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Effect of Base Metal Composition on Weld Microstructure and Quality

Welding is one of those unique processes that often completely transform the base material in the welding region as well as in the vicinity (HAZ – heat affected zone) to the point that resulting microstructure may not have any resemblance to the starting microstructure. Almost like cooking, where time and temperature change raw ingredients into a delicious meal.

Material composition plays a critical role in the final outcome of the weld including phases and defects that form on cooling. Phases formed in the weld and the HAZ are primarily governed by major (>1%) elements in the alloy, whereas defects are caused primarily by minor (<1%) elements. As discussed in a previous newsletter (, 316 is an interesting alloy as its composition range straddles the border between fully austenitic stainless and one with very small amounts of ferrite. A welding engineer may receive batch of 316 which is on the higher end of the range for nickel and at the lower end of range for chromium resulting a fully austentic microstructure which is prone to cracking under fast cooling conditions present during pulsed laser welding. While the next batch may be at the other end and have a small amount of ferrite which reduces cracking tendency and ends up confusing the welding engineer as to why one batch cracks and the other does not. Such issues become even more tricky when fusion welding dissimilar materials where the fused metal may not be as homogenous as one would expect, resulting in a range of unpredictable compositions and microstructures in the weldment, which could play havoc with weld quality. Figure 1 shows an example of such a weld section that depicts an inhomogeneous weld fusion zone when welding dissimilar materials with poor miscibility made obvious by difference in polishing and etching behavior; not all mixtures will have such obvious differences and may require more careful investigation including elemental analysis in an electron microscope.

Figure 1. Weld section showing fusion zone with inhomogeneous mixing of dissimilar alloys.

While major elements are added intentionally, minor elements are often uninvited companions on this epic journey to weld quality. Elements such as sulfur, phosphorous, and lead usually fit the description, but others can cause trouble as well. For example, in commercial grade 3003 Al, iron and sulfur are controlled at maximum of 0.7% and 0.6%, respectively. However, if this alloy has to be laser welded, the impurity levels have to be controlled down to below 0.25% to avoid cracking in the welds; the trick is to make a special batch starting with clean 1100 Al and add manganese to make clean 3003 Al.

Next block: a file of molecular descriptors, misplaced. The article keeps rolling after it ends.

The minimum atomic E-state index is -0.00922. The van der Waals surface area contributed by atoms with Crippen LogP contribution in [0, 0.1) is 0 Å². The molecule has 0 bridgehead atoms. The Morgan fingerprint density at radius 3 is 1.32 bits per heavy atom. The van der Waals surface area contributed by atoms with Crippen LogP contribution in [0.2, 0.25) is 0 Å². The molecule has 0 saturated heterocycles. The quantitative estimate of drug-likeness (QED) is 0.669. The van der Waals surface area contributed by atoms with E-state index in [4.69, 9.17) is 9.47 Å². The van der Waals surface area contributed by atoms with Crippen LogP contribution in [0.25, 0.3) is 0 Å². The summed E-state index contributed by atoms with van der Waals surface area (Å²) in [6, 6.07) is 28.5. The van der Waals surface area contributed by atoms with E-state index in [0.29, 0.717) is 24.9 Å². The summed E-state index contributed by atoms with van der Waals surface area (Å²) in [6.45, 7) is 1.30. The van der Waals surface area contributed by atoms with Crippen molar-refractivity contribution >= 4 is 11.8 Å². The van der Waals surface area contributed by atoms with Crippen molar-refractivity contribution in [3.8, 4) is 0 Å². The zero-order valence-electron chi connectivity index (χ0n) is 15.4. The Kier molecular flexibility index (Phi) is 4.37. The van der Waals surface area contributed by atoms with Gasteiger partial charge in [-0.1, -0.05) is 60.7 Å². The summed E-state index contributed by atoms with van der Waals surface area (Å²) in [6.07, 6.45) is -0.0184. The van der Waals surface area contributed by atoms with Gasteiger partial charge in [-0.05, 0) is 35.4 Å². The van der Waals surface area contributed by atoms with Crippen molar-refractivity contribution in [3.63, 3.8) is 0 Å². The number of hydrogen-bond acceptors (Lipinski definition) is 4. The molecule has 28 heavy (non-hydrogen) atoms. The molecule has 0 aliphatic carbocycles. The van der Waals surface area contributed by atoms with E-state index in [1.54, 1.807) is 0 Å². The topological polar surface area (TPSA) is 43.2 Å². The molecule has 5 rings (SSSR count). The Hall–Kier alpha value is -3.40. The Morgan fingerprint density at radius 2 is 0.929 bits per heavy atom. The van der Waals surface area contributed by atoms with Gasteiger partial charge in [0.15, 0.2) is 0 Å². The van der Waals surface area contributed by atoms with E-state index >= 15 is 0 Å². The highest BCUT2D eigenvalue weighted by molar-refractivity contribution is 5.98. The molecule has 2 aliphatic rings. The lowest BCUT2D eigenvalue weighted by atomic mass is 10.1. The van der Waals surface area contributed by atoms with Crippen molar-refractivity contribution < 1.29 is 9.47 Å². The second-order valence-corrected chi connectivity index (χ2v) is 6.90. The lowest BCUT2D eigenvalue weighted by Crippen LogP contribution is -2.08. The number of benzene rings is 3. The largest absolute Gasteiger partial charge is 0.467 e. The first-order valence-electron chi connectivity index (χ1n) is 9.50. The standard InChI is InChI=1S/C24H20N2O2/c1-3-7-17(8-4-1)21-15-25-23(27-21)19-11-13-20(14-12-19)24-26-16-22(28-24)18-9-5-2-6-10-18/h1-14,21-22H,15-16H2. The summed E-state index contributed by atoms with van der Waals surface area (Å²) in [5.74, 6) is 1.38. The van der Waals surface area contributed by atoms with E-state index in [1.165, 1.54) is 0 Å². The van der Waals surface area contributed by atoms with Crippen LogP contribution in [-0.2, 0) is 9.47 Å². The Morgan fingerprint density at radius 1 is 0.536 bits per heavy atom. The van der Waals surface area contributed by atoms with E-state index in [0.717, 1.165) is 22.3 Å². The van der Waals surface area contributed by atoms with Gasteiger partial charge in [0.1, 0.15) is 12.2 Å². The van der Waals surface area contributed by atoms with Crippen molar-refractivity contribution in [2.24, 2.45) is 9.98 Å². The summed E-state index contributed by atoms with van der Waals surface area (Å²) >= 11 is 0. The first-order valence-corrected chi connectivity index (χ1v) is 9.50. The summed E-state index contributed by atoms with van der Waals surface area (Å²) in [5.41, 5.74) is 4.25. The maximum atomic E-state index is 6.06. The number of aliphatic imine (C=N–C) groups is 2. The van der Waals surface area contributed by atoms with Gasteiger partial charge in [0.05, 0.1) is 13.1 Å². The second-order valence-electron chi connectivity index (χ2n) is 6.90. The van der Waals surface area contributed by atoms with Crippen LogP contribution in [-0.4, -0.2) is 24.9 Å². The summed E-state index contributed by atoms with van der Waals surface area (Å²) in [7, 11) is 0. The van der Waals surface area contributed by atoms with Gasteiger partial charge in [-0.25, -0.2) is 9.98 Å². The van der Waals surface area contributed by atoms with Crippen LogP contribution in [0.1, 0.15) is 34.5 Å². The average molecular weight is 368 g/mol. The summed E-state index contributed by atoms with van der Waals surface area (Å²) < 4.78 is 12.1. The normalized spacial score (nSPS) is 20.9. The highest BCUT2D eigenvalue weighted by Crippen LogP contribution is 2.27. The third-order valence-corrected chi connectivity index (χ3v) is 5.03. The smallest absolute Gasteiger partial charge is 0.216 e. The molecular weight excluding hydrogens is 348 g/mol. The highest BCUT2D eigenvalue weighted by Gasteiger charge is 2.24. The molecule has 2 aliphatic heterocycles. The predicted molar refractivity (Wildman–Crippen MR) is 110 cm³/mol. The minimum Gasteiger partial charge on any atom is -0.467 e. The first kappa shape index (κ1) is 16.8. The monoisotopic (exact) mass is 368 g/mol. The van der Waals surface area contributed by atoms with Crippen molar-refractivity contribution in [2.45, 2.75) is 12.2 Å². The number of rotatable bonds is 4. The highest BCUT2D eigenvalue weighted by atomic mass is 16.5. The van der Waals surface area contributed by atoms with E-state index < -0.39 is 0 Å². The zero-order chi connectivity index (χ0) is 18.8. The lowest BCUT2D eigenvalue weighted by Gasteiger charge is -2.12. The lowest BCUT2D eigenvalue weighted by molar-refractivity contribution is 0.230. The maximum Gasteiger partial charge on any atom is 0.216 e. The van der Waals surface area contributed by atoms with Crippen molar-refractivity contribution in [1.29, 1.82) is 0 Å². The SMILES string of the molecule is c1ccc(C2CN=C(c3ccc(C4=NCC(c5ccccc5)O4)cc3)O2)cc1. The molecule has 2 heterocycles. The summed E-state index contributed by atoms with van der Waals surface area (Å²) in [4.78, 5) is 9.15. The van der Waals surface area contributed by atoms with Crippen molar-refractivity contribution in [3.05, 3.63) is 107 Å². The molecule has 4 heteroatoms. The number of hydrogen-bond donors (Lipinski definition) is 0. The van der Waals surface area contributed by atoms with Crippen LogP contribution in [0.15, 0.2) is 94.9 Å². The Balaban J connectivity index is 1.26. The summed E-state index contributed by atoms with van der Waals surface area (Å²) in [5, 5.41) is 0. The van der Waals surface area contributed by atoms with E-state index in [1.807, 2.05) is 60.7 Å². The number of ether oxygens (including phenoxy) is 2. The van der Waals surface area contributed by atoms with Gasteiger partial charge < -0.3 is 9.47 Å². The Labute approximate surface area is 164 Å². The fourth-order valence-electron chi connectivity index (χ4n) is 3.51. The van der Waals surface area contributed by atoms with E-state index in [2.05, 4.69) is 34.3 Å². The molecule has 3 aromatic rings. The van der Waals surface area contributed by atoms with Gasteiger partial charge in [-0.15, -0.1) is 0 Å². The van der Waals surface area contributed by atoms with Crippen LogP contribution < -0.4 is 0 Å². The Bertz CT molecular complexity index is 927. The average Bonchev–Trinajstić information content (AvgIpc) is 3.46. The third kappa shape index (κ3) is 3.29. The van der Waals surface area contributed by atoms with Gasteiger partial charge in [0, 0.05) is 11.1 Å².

In some cases, the impurity content may not directly affect the weld itself but may affect measured value of weld strength when the metal tears during testing at a location adjacent to the weld. For example, when resistance welding a conventional C110 (0.04% oxygen) copper alloy, the weld may remain intact but the part may tear near the weld at lower strength compared to a higher purity C101(5 ppm oxygen) copper alloy which exhibits greater tear strength and implies a stronger weld when actually the two weld interfaces themselves may be of equal strength.

A similar situation exists in titanium alloys including commercially pure (CP) grades, where controlling oxygen, nitrogen, and carbon is of interest to prevent formation of brittle phases that reduce weld ductility and toughness. Commercially pure grades are essentially titanium metal with limits on impurity levels of oxygen (as shown in Table 1 below). As oxygen levels decrease, titanium becomes weaker but allows for more elongation before fracture which will result in a tougher weldment. One of the most popular Ti alloys, Ti-6Al-4V, is available in an ELI (Extra Low Interstitials) grade where the oxygen content is controlled down to 0.13%, and can be specified for fracture critical applications including for medical implants, fasteners, and jet engine components.

Table 1. Composition of CP grades of Titanium and related properties. Levels of Carbon, Nitrogen, and Hydrogen are controlled to 0.08, 0.03, and 0.015% respectively.

One of the many challenges faced by the welding engineer is that most of these nuisance elements are at such low levels, typically less than 0.5%, that conventional electron microscopy does not provide enough resolution for accurate measurement. You may have to resort to more advanced analysis techniques, or have to resort to indirect means of measurement such as hardness, machinability characteristics, and formation of second phases observed in weld sections, in order to identify any issues with incoming material composition.

Both major and minor elements in the base materials will play an important role in deciding the ultimate quality of the welds you make. Like a good cook, a welding engineer knows the importance of good ingredients and should make sure that the correct quality materials are specified in order to ensure an appetizing weld.

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